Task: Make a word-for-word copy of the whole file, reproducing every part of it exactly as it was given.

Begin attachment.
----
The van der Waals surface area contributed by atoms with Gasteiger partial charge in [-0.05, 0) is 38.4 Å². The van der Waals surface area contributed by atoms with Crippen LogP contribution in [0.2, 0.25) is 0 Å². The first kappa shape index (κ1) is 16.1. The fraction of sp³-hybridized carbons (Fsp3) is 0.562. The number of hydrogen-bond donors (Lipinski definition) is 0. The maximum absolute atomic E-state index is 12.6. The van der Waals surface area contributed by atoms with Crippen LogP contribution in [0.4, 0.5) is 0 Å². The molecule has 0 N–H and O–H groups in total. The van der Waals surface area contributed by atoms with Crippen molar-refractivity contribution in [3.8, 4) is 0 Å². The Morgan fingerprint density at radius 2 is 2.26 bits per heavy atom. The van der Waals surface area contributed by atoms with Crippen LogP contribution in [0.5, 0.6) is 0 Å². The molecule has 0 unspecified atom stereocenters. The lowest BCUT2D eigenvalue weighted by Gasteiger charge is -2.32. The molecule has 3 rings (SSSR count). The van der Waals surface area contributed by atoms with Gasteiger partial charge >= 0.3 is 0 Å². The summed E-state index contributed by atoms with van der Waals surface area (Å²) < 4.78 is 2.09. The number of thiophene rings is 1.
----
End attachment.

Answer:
The van der Waals surface area contributed by atoms with Gasteiger partial charge in [-0.05, 0) is 38.4 Å². The van der Waals surface area contributed by atoms with Crippen LogP contribution in [0.2, 0.25) is 0 Å². The first kappa shape index (κ1) is 16.1. The fraction of sp³-hybridized carbons (Fsp3) is 0.562. The number of hydrogen-bond donors (Lipinski definition) is 0. The maximum absolute atomic E-state index is 12.6. The van der Waals surface area contributed by atoms with Crippen LogP contribution in [0.4, 0.5) is 0 Å². The molecule has 0 N–H and O–H groups in total. The van der Waals surface area contributed by atoms with Crippen molar-refractivity contribution in [3.8, 4) is 0 Å². The Morgan fingerprint density at radius 2 is 2.26 bits per heavy atom. The van der Waals surface area contributed by atoms with Crippen LogP contribution in [0.5, 0.6) is 0 Å². The molecule has 0 unspecified atom stereocenters. The lowest BCUT2D eigenvalue weighted by Gasteiger charge is -2.32. The molecule has 3 rings (SSSR count). The van der Waals surface area contributed by atoms with Gasteiger partial charge >= 0.3 is 0 Å². The summed E-state index contributed by atoms with van der Waals surface area (Å²) < 4.78 is 2.09. The number of thiophene rings is 1.